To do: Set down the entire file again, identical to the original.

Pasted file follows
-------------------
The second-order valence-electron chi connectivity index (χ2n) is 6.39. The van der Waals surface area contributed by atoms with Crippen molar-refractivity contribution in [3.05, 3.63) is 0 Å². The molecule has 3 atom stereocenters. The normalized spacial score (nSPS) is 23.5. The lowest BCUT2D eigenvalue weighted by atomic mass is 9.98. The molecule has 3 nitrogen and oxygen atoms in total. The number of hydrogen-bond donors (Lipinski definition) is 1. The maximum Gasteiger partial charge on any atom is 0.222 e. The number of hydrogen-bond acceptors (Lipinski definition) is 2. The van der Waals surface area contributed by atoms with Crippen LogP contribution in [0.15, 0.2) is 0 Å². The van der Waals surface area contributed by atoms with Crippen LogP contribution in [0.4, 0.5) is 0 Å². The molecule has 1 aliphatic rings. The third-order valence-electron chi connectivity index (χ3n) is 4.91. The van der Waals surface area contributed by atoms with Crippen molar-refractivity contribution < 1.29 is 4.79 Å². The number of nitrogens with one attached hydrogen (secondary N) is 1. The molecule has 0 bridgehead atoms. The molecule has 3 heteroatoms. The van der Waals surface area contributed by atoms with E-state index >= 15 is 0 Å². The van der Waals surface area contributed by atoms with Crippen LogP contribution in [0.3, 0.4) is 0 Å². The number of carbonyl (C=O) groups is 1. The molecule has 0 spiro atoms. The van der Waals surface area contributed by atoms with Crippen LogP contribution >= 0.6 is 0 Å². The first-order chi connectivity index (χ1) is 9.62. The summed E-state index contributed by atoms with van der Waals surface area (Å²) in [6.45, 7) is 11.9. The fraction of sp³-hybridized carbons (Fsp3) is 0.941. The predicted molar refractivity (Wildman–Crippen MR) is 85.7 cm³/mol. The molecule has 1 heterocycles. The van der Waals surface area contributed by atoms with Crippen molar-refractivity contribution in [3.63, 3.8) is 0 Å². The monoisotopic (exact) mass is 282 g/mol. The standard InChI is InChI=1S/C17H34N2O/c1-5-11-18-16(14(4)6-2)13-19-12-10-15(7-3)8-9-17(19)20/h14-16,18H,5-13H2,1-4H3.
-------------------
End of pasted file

The second-order valence-electron chi connectivity index (χ2n) is 6.39. The van der Waals surface area contributed by atoms with Crippen molar-refractivity contribution in [3.05, 3.63) is 0 Å². The molecule has 3 atom stereocenters. The normalized spacial score (nSPS) is 23.5. The lowest BCUT2D eigenvalue weighted by atomic mass is 9.98. The molecule has 3 nitrogen and oxygen atoms in total. The number of hydrogen-bond donors (Lipinski definition) is 1. The maximum Gasteiger partial charge on any atom is 0.222 e. The number of hydrogen-bond acceptors (Lipinski definition) is 2. The van der Waals surface area contributed by atoms with Crippen LogP contribution in [0.15, 0.2) is 0 Å². The van der Waals surface area contributed by atoms with Crippen LogP contribution in [0.4, 0.5) is 0 Å². The molecule has 1 aliphatic rings. The third-order valence-electron chi connectivity index (χ3n) is 4.91. The van der Waals surface area contributed by atoms with Crippen molar-refractivity contribution < 1.29 is 4.79 Å². The number of nitrogens with one attached hydrogen (secondary N) is 1. The molecule has 0 bridgehead atoms. The molecule has 3 heteroatoms. The van der Waals surface area contributed by atoms with E-state index >= 15 is 0 Å². The van der Waals surface area contributed by atoms with Crippen LogP contribution in [0.3, 0.4) is 0 Å². The number of carbonyl (C=O) groups is 1. The molecule has 0 spiro atoms. The van der Waals surface area contributed by atoms with Crippen LogP contribution >= 0.6 is 0 Å². The first-order chi connectivity index (χ1) is 9.62. The summed E-state index contributed by atoms with van der Waals surface area (Å²) in [6.45, 7) is 11.9. The fraction of sp³-hybridized carbons (Fsp3) is 0.941. The predicted molar refractivity (Wildman–Crippen MR) is 85.7 cm³/mol. The molecule has 1 heterocycles. The van der Waals surface area contributed by atoms with Crippen molar-refractivity contribution in [3.63, 3.8) is 0 Å². The monoisotopic (exact) mass is 282 g/mol. The standard InChI is InChI=1S/C17H34N2O/c1-5-11-18-16(14(4)6-2)13-19-12-10-15(7-3)8-9-17(19)20/h14-16,18H,5-13H2,1-4H3.